Scott later told Interview magazine that releasing her music by herself was a thrilling experience. "I feel like more of myself than I've ever been, having this freedom, choosing a company that is supportive and understanding, that will distribute my music — it feels very exciting to me," she explained. Her first album without Hidden Beach Records, "The Light of the Sun," took a year and a half to create. Scott also explained that becoming a mother really motivated her to strike out by herself and make the music she wanted. "It's honest and it's about humanity," she reflected. "And standing on your two feet again."

She had a nasty experience with Harvey Weinstein

In 2009, Jill Scott's burgeoning acting career led her to star in "The No. 1 Ladies' Detective Agency," a critically acclaimed HBO adaptation of the popular book series by Alexander McCall Smith. Scott played the lead role as a woman in Botswana who launches her own private investigation firm. But she had an unpleasant run-in with the man who produced the series, Harvey Weinstein, when they first met.

"In the NASTIEST tone he said 'Who told you to get pregnant?!' And rolled his eyes in disgust," Scott wrote on Twitter in 2017 after Weinstein had been exposed as a sexual predator, sharing her own encounter with the notorious producer. "Who acts that way towards a pregnant woman?" the singer asked, noting that she avoided him on set after that conversation. "Power to all the women bullied by a**holes. Power in general," she added.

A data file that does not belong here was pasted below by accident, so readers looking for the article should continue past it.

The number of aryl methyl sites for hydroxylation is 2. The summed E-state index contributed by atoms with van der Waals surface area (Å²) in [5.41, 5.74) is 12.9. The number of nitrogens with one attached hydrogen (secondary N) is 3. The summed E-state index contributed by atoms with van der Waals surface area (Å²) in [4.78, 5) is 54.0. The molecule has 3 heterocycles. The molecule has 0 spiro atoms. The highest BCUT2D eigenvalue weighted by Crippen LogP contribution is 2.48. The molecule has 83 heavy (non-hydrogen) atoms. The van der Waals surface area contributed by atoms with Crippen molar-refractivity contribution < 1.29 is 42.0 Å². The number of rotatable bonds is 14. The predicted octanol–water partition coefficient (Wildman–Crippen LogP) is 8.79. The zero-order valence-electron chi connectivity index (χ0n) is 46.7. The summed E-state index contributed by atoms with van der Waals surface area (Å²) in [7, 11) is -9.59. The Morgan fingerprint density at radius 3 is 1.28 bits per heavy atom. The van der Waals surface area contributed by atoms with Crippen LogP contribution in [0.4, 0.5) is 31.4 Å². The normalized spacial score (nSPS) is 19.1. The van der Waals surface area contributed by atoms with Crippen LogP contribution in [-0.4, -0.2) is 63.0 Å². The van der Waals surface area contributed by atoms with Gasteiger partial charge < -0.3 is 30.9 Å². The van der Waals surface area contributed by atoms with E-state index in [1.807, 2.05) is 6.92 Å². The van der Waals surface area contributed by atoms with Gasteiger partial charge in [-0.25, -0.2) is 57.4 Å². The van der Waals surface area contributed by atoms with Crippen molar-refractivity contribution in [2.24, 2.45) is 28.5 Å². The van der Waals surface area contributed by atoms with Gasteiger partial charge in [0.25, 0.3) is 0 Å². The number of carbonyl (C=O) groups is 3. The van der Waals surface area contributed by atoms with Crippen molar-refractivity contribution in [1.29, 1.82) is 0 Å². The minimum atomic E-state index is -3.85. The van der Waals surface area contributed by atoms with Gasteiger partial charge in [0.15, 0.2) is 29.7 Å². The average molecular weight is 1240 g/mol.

Scott also tweeted that there was more to reveal about the conduct of abusive men in Hollywood. "What's true is there are stories I will never tell publicly," she added. "I have my reasons and peace in those areas."

If you or anyone you know has been a victim of sexual assault, help is available. Visit the Rape, Abuse & Incest National Network website or contact RAINN's National Helpline at 1-800-656-HOPE (4673).

She's been friends with Erykah Badu for decades

Jill Scott and Erykah Badu didn't have the most auspicious of meetings: as she told Questlove, Scott first heard Badu's voice when she realized that she had been replaced on her own song. The Roots drummer explained on his podcast, "Questlove Supreme" that the record decided she wasn't famous enough to sing on "You Got Me" so they had gotten Badu instead, but nobody told Scott. They later overcame any conflict by performing "You Got Me" together on "Dave Chappelle's Block Party" 2004.

The pair did a Verzuz battle in 2020 and spoke out against people who compared them against each other. "They pitted us against each other," Scott reflected, per Page Six. "There's been some kind of stink in the air for a long time that didn't belong to us." Badu agreed, adding that she didn't look at Scott as a rival just because they were both neo-soul singers or female songwriters. "I ain't got no enemies. I don't got no beef," she clarified. "We're friends." 

The Verzuz battle was praised for the two women's camaraderie and included celeb fans like Rihanna, Adele, Christina Aguilera, Stephanie Mills, Charlie Puth, Solange, MC Hammer, Diplo, Missy Elliott, and Queen Latifah among the 700,000 viewers. Even Michelle Obama shared her appreciation, telling Scott and Badu: "Thanks for sharing some much-needed love tonight."